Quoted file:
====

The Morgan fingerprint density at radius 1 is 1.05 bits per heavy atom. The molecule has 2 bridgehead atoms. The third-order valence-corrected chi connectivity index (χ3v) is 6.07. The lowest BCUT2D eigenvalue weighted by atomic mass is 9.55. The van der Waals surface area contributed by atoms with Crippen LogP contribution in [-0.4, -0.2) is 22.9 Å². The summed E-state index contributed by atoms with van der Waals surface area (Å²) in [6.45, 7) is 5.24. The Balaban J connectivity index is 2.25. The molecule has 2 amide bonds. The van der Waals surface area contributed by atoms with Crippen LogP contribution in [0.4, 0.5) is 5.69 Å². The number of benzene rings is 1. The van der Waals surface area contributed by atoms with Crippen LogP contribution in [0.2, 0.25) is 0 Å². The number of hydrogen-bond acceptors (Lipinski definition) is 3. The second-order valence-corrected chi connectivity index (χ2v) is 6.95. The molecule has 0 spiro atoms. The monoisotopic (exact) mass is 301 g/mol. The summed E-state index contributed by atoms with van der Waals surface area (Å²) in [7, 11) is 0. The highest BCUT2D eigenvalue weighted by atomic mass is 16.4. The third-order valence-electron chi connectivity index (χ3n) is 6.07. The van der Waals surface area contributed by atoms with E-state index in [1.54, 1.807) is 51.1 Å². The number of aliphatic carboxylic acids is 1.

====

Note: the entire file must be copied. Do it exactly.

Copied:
The Morgan fingerprint density at radius 1 is 1.05 bits per heavy atom. The molecule has 2 bridgehead atoms. The third-order valence-corrected chi connectivity index (χ3v) is 6.07. The lowest BCUT2D eigenvalue weighted by atomic mass is 9.55. The van der Waals surface area contributed by atoms with Crippen LogP contribution in [-0.4, -0.2) is 22.9 Å². The summed E-state index contributed by atoms with van der Waals surface area (Å²) in [6.45, 7) is 5.24. The Balaban J connectivity index is 2.25. The molecule has 2 amide bonds. The van der Waals surface area contributed by atoms with Crippen LogP contribution in [0.4, 0.5) is 5.69 Å². The number of benzene rings is 1. The van der Waals surface area contributed by atoms with Crippen LogP contribution in [0.2, 0.25) is 0 Å². The number of hydrogen-bond acceptors (Lipinski definition) is 3. The second-order valence-corrected chi connectivity index (χ2v) is 6.95. The molecule has 0 spiro atoms. The monoisotopic (exact) mass is 301 g/mol. The summed E-state index contributed by atoms with van der Waals surface area (Å²) in [7, 11) is 0. The highest BCUT2D eigenvalue weighted by atomic mass is 16.4. The third-order valence-electron chi connectivity index (χ3n) is 6.07. The van der Waals surface area contributed by atoms with E-state index in [1.54, 1.807) is 51.1 Å². The number of aliphatic carboxylic acids is 1.